But if that was what you wanted to read about right now you wouldn't be reading Lafayette Pro Fiber. So yes, the mayor did talk about fiber and even mentioned LUS' recent wireless RFP.
"Let’s talk Fiber:" was the way that part of the speech started. Laying into "obstructionists that don’t care about Lafayette or the will of the people"--by which Durel meant Cox, AT&T/BS and their legal minions--he said that they had forced Lafayette to spend the better part of the $3.5 million that Lafayette has laid out so far. But the cost was money well spent according to Durel:
Based on cable rate increases in Baton Rouge that we didn’t experience here for two years, we saved this community $3 million. That is a savings all cable customers enjoyed, even if they voted against our initiative. Competition is good for the consumer and we have proven it.Durel's right there--and also mentioned in the rest of the Acadiana region had benefited as well since they were locked into pricing structures based on Lafayette's. (That has since changed--Lafayette is now yoked into a Baton Rouge-Acadiana framework and it will be hard to raise or lower prices in one municipality without pulling all the others along with it.)
He also touted the job-creating capacity of the city demonstrating its progressive side saying:
We have already created jobs. I mentioned NuComm earlier. 578 new employees are already on board, with an average pay + benefits of $18,000 a year. That equates to $10.4 million a year economic impact without using any of the usual multipliers.The mulitiplier effect is real and has been an issue on the forum before. In the spoken version of his speech Durel mentioned that taking the mulitipliers into account would up the total to "30, 40, 50 milllion dollars." That's in line with conventional wisdom though I've seen higher ratios numbers used to justify the public subsidy of some private enterprises. It's worth spinning out the math: a 10.4 million payroll plus a 3 million savings to city residents alone yields a minimum of 13.4 million additional dollars circulating in Lafayette. Take a modest multiplier effect of 4X and you get $54.6 million dollars a year as a rough estimate of the yearly wealth increase of the local economy.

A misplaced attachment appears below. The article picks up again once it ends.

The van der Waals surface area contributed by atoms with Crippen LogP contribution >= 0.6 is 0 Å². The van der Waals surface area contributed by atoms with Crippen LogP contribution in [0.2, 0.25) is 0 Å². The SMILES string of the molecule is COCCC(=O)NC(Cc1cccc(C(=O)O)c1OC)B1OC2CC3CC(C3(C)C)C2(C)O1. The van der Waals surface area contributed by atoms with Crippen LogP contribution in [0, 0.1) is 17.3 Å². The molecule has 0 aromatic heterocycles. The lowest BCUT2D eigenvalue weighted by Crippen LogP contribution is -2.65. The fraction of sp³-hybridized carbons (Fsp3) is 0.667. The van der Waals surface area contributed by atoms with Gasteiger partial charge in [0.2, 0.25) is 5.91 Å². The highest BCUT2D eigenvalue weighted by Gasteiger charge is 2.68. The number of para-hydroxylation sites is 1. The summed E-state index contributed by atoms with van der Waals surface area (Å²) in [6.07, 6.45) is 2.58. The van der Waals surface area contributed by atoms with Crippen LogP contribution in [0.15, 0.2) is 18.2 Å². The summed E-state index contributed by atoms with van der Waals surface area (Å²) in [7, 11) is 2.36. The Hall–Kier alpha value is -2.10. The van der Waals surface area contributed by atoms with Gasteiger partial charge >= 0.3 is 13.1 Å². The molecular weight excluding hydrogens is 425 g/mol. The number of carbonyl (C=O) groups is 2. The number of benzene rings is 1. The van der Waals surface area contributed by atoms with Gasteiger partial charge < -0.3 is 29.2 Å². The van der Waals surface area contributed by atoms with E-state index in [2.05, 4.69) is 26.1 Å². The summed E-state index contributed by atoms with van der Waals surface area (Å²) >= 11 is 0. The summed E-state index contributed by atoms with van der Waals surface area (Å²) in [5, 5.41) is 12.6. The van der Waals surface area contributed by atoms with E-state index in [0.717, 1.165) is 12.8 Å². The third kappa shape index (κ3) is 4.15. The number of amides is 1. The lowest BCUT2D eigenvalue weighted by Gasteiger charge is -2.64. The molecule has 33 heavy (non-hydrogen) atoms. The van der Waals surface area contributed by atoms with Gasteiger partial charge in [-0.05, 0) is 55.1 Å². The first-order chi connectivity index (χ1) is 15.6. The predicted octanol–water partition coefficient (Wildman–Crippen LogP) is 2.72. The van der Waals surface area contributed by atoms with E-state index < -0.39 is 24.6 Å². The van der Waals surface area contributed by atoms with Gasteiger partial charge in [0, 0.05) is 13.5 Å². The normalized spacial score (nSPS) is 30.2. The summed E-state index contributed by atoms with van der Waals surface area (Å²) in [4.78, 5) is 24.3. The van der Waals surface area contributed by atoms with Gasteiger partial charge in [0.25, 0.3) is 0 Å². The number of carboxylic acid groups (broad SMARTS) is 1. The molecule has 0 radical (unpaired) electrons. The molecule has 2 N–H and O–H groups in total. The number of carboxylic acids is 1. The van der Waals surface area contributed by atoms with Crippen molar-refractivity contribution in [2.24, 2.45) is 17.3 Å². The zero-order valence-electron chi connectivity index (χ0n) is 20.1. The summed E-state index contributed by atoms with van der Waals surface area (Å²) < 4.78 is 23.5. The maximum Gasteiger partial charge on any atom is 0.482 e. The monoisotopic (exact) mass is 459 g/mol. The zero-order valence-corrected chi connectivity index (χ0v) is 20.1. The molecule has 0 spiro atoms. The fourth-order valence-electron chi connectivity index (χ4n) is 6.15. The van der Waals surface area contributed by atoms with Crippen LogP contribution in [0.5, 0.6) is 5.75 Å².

I said earlier, the CEO told me that our fiber to the premise initiative played a huge role in their decision to locate in Lafayette. When I said that we didn’t even have it yet, his response was “the fact that your community is embracing technology so aggressively was important to us.”
$54.6 million dollars. Every year. Add it all up and pretty soon you get real money. And that is before we've actually got a strand of fiber in place. Imagine what real competition will do toward lowering prices and staunching the wealth drain to Atlanta that every AT&T or Cox bill represents. Imagine what a few more businesses that make use of high-grade telecommunications would do to that figure. And that is all before we get to quality of life rewards, digital divide benefits, educational benefits, or the entrepreneurial potential of a full-fledged fiber system.
So, just the hope of our bringing fiber has had a tremendous benefit to our community. The legal battle has been some of the best marketing dollars we could have ever spent.Here applause started to drown out his speech and he slowed down but the Mayor had in mind a more rousing close to this section of the speech. He pushed on:
The money we have spent is an investment in our future! So, I ask you today: Should we continue the fight for Lafayette!?He got the applause he was looking for even though the timing was a bit off and closed with:
Thank you, I have my marching orders!Not bad.
The mayor mentioned one silver lining to the long legal delay: Durel said that the cost of the project had fallen by 8 million dollars due to "the maturing of the industry." It's been clear that equipment costs are falling and some claim installation costs are falling as well so it's interesting to see a number put to projected savings. Eight million, that's nice; it amounts to something in the neighborhood of a 6.5% savings.
Wireless? Oh yeah, wireless. It got mentioned but only in the context of LUS operations, governmental efficiency, public safety, and first responder issues. No hints on the possibility of a public wifi network. Oh well.
(If you'd like to look at the written version of the speech in its entirety you can find it at the LCG website.)